Flu vaccine and other measures can protect your health

With the current flu season starting earlier and affecting a broader region of the U.S., health experts make helpful recommendations to help you protect yourself against the flu.

Practicing good personal hygiene will help protect you from flu as well as the common cold and other illnesses. The Centers for Disease Control and Prevention provides a factsheet listing good health habits and everyday preemptive measures that prevent the spread of germs. They offer many common sense tips such as avoiding close contact with those who are ill and staying home when ill with flu-like symptoms until fever-free for 24 hours. Wash your hands frequently and avoid touching your nose, eyes and mouth.

The CDC also offers a wealth of flu-related information on their website, including weekly updates about the national flu situation. They suggest persons age 6 months and older receive annual flu vaccinations, especially those at higher risk for flu-related complications. A nasal spray vaccine is also available, although it is not recommended for adults over 50 and toddlers under 2 years of age.

The CDC does caution those who have ever had a severe allergic reaction to eggs or to a previous flu vaccine to forego the vaccination. The current method of preparing flu vaccines is done by inoculating the virus into chicken eggs. Those individuals with a history of Guillain-Barre Syndrome , an auto-immune disease, are also advised against being vaccinated. During previous flu seasons, an increase in the incidence of the syndrome in individuals who recently had the flu or received a flu vaccination led some officials to believe contact with the virus caused an immune reaction that triggered the syndrome.

Though getting the vaccine is highly recommended for those who are eligible to receive it, a person can still contract some strains of influenza even if he or she has gotten the vaccine. Each year, medical experts fashion a vaccine protecting against select flu strains they expect to be most problematic. The current vaccine was designed to protect against three flu viruses.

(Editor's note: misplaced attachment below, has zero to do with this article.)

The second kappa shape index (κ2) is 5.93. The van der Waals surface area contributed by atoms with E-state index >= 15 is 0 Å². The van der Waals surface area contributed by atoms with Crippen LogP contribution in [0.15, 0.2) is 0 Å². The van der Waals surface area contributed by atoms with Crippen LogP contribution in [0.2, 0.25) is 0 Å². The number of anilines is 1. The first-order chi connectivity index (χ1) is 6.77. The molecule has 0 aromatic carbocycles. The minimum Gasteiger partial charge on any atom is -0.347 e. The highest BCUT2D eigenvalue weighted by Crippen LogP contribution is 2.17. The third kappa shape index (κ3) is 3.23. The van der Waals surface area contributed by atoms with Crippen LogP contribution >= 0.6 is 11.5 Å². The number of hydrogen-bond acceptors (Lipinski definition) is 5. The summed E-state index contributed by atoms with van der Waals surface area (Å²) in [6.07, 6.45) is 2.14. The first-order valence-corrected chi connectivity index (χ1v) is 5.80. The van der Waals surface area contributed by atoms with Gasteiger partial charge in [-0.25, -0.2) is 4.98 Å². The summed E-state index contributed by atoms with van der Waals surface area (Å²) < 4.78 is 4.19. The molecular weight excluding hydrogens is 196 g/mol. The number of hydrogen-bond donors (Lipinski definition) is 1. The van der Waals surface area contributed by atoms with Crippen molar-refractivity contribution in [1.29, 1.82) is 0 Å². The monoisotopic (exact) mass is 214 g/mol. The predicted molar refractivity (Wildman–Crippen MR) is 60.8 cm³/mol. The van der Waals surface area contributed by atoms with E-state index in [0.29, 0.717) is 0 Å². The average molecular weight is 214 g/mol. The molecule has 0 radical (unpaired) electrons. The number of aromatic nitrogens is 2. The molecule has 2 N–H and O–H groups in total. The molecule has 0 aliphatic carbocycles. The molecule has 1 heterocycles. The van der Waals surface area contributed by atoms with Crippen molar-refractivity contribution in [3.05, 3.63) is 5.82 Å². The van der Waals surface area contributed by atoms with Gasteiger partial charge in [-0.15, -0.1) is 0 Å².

Many people are unsure if the respiratory illness they are suffering through is the common cold or the more dangerous flu. Again, the CDC provides information to assist individuals in determining whether they are suffering from a cold or the flu. As might be expected, while both illness have similar symptoms and can make one feel miserable, during the most recent week for which statistics are available, the CDC reported only 32 percent of specimens tested were positive for the influenza virus. As unpleasant as having the common cold can be, it certainly is preferable to having flu.

With flu season typically peaking in January and February, the CDC states that this is the earliest flu season the U.S. has experienced in the past 10 to 12 years. It is also the fourth year in a row that the number of people seeing their health care providers for flu-like illness is above normal. The CDC maintains five distinct categories of flu surveillance that they use for compiling and analyzing U.S. influenza activity year round. In collaboration with their many state and local partners, a weekly flu surveillance report is published October to mid-May.

In addition to national influenza information that can be found on the CDC website, the Michigan Department of Community Health (MDCH) Influenza website also provides ongoing updates regarding the current statewide flu situation.

Michigan State University Extension offers additional suggestions for maintaining a healthy lifestyle that can help you avoid flu and other illnesses. Contact a MSU Extension educator in your area for more information.

Take time to visit these websites and incorporate the recommended actions to protect yourself and those around you during flu season.

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